orbits; thus, the truncated head model eliminates shunting of
the ECT stimulus current in the lower portion of the head,
resulting in increased current density and E-field strength in
the brain. Further, the head model truncation has differential
effect for various ECT electrode placements. For example, in
a spherical head model analysis (not shown), we observed
that truncation of the head model results in a 13% and 56%
increase in peak E-field for RUL and BL ECT, respectively.
Finally, the E-field strength and distribution is highly sensi-
tive to skull thickness . Therefore, the precision of the
E-field simulation could be improved with more accurate
MRI segmentation  and with skull extraction from
computed tomography head scans that are co-registered with
the MRI  and which provide a strong signal from bone.
 H. A. Sackeim, "Convulsant and anticonvulsant properties of
electroconvulsive therapy: towards a focal form of brain stimulation,"
Clin. Neurosci. Res., vol. 4, no.1, pp. 39-57, 2004.
 Z.-D. Deng, A. V. Peterchev, and S. H. Lisanby, "Focality of neural
stimulation with magnetic seizure therapy (MST) and electroconvulsive
therapy (ECT) in humans and non-human primates," in 64th Ann. Conv.
Soc. Biol. Psychiatry, Vancouver, Canada, 2009.
 Z.-D. Deng, S. H. Lisanby, and A. V. Peterchev, "Effect of anatomical
variability on neural stimulation strength and focality in
electroconvulsive therapy (ECT) and magnetic seizure therapy (MST),"
in Conf. Proc. IEEE Eng. Med. Biol. Soc., 2009, pp. 682-688.
 R. N. Holdefer, R. J. Sadleir, and M. J. Russell, "Predicted current
densities in the brain during transcranial electrical stimulation," Clin.
Neurophysiol., vol. 117, no.6, pp. 1388-1397, 2006.
 M. Nadeem, T. Thorlin, O. P. Gandhi, and M. A. Persson,
"Computation of electric and magnetic stimulation in human head using
the 3-D impedance method," IEEE Trans. Biomed. Eng., vol. 50, no.7,
pp. 900-907, 2003.
 M. Sekino and S. Ueno, "Comparison of current distributions in
electroconvulsive therapy and transcranial magnetic stimulation," J.
Appl. Phys., vol. 91, no.10, pp. 8730-8732, 2002.
 W. H. Lee, T. S. Kim, A. T. Kim, and S. Y. Lee, "3-D diffusion tensor
MRI anisotropy content-adaptive finite element head mdoel generation
for bioelectromagnetic imaging," in Conf. Proc. IEEE Eng. Med. Biol.
Soc., 2008, pp. 4003-4006.
 W. H. Lee, T. S. Kim, M. H. Cho, Y. B. Ahn, and S. Y. Lee, "Methods
and evaluations of MRI content-adaptive finite element mesh
generation for bioelectromagnetic problems," Phys. Med. Biol., vol. 51,
no.23, pp. 6173-6186, 2006.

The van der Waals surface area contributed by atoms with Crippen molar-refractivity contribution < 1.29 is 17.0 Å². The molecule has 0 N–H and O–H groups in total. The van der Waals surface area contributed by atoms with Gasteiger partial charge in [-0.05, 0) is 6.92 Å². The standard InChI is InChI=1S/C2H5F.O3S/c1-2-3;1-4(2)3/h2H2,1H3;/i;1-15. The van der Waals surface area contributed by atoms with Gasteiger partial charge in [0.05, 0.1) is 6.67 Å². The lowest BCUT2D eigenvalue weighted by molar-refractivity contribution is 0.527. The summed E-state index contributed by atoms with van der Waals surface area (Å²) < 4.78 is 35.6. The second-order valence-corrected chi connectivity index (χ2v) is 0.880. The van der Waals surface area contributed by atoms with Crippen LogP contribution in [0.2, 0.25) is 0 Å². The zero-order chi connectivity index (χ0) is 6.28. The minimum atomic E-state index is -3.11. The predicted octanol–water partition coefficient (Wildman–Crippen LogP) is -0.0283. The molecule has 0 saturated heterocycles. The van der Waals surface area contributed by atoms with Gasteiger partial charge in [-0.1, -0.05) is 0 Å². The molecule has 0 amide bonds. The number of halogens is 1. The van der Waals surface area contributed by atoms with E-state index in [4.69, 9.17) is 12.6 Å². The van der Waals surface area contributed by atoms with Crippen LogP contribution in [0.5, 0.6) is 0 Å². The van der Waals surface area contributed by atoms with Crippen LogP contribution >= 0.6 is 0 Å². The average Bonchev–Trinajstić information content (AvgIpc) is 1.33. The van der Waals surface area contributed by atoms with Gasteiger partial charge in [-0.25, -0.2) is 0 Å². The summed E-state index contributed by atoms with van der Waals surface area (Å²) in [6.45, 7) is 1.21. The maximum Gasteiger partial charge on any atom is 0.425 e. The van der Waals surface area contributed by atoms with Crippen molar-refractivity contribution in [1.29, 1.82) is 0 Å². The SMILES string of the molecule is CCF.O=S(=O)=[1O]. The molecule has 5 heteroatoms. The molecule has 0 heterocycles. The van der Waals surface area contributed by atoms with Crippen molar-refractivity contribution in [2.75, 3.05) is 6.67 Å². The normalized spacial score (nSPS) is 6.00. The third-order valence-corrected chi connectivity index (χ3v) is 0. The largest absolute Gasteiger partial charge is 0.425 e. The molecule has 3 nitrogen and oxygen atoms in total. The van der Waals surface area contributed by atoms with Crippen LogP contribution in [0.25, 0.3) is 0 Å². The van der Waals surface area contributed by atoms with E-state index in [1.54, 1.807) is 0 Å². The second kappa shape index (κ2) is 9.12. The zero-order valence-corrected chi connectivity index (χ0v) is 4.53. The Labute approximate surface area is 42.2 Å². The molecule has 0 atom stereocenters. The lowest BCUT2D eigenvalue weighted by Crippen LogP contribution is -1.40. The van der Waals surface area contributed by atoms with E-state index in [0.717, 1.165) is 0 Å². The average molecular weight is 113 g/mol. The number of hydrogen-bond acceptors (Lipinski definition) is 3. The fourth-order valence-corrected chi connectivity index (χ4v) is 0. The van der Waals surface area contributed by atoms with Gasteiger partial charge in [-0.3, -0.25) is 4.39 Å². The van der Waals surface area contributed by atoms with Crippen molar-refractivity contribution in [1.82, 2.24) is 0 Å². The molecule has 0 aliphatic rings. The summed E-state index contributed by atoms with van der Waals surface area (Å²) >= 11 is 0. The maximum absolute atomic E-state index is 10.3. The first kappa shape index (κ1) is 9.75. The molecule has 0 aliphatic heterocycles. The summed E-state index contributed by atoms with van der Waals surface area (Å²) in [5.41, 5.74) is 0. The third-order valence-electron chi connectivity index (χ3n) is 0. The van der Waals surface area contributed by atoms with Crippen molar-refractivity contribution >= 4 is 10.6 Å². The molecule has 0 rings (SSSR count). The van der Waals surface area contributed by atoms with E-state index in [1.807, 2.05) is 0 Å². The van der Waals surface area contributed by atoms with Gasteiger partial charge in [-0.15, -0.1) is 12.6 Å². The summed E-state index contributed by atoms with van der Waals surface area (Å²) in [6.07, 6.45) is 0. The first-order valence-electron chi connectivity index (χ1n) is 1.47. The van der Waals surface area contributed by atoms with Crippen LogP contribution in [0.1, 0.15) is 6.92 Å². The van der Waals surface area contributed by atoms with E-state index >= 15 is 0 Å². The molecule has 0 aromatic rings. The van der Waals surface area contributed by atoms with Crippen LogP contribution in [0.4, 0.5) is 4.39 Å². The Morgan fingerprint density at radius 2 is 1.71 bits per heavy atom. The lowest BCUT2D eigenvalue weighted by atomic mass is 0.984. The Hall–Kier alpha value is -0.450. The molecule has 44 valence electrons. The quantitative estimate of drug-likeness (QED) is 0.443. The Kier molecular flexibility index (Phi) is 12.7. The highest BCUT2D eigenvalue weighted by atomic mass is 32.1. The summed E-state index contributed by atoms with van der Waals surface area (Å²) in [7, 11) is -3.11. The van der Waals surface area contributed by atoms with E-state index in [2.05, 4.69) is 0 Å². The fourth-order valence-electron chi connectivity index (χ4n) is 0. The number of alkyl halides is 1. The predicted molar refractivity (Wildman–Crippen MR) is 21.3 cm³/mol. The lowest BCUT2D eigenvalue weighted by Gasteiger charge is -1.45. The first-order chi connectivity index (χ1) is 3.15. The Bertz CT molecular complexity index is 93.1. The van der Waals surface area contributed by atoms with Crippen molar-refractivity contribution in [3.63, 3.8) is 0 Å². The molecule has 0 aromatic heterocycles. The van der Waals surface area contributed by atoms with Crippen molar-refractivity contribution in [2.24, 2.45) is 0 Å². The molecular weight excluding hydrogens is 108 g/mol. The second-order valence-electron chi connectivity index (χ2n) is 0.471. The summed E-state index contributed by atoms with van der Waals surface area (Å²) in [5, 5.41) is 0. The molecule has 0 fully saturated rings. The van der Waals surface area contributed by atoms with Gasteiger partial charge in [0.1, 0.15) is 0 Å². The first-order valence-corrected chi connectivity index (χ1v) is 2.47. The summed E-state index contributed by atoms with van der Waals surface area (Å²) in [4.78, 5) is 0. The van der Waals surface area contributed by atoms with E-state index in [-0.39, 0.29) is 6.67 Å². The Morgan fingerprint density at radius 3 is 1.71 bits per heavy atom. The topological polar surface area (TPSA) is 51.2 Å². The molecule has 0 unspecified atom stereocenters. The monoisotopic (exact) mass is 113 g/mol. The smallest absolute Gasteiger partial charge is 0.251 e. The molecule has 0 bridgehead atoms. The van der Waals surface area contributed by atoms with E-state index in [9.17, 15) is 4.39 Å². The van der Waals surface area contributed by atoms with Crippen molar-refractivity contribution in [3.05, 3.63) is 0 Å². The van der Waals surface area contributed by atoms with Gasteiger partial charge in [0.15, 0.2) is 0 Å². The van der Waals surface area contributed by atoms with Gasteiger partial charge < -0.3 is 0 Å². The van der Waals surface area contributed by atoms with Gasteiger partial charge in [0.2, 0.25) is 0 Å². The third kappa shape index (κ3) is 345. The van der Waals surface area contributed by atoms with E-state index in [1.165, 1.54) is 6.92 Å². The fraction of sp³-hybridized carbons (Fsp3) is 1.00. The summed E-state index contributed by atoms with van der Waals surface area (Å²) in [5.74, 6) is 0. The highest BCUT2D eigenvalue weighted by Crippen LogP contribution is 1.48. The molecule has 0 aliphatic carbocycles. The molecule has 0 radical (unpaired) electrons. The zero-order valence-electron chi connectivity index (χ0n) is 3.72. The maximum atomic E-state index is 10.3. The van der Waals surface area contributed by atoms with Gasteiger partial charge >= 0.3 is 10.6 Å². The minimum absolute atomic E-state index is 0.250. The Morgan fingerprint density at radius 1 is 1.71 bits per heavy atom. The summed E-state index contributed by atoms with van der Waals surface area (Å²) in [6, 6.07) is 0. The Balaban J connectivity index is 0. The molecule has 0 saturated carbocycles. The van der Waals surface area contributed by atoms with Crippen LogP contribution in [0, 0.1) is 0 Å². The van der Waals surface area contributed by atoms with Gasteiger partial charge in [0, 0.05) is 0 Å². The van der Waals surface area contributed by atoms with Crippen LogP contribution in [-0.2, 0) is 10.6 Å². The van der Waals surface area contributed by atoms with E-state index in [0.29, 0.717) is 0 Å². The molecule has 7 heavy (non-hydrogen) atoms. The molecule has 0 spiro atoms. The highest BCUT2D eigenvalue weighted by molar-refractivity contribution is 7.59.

T. F. Oostendorp, Y. A. Hengeveld, C. H. Wolters, J. Stinstra, G. van
Elswijk, and D. F. Stegeman, "Modeling transcranial DC stimulation,"
in Conf. Proc. IEEE Eng. Med. Biol. Soc., 2008, pp. 4226-4229.
 C. H. Wolters, A. Anwander, X. Tricoche, D. Weinstein, M. A. Koch,
and R. S. MacLeod, "Influence of tissue conductivity anisotropy on
EEG/MEG field and return current computation in a realistic head
model: A simulation and visualization study using high-resolution
finite element modeling," NeuroImage, vol. 30, no.3, pp. 813-826,
 P. J. Basser, J. Mattiello, and D. LeBihan, "MR diffusion tensor
spectroscopy and imaging," Biophys. J., vol. 66, no.1, pp. 259-267,
 T. Spellman, A. V. Peterchev, and S. H. Lisanby, "Focal electrically
administered seizure therapy: A novel form of ECT illustrates the roles
of current directionality, polarity, and electrode configuration in seziure
induction," Neuropsychopharm., vol. 34, no.8, pp. 2002-2010, 2009.
 H. S. Mayberg, "Targeted electrode-based modulation of neural circuits
for depression," J. Clin. Invest., vol. 119, no.4, pp. 717-725, 2009.
 J. P. O'Reardon, H. B. Solvason, P. G. Janicak, S. Sampson, K. E.
Isenberg, Z. Nahas, W. M. McDonald, D. Avery, P. B. Fitzgerald, C.
Loo, M. A. Demitrack, M. S. George, and H. A. Sackeim, "Efficacy and
safety of transcranial magnetic stimulation in the acute treatment of
major depression: A multisite randomized controlled trial," Biol.
Psychiatry, vol. 62, no.11, pp. 1208-1216, 2007.
 S. Rush and D. A. Driscoll, "Current distribution in the brain from
surface electrodes," Anesth. Analg., vol. 47, no.6, pp. 717-723, 1968.
 J. W. Smitt and C. F. Wegener, "On electric convulsive therapy with
particular regard to a pariental application of electrodes controlled by
intracerebral voltage measurements," Acta. Psychiat. Neurol., vol. 19,
pp. 529-549, 1944.
 F. M. Lorimer, M. M. Segal, and S. N. Stein, "Path of current
distribution in brain during
Electroencephalogr Clin. Neurophysiol., vol. 1, no.3, pp. 343-348,
 A. Datta, V. Bansal, J. Diaz, J. Patel, D. Reato, and M. Bikson,
"Gyri-precise head model of transcranial direct current stimulation:
Improved spatial focality using a ring electrode versus conventional
rectangular pad," Brain Stim., vol. 2, no.4, pp. 201-207, 2009.
 M. Chen and D. J. Mogul, "A structurally detailed finite element human
head model for simulation of transcranial magnetic stimulation," J.
Neurosci. Meth., vol. 179, no.1, pp. 111-120, 2009.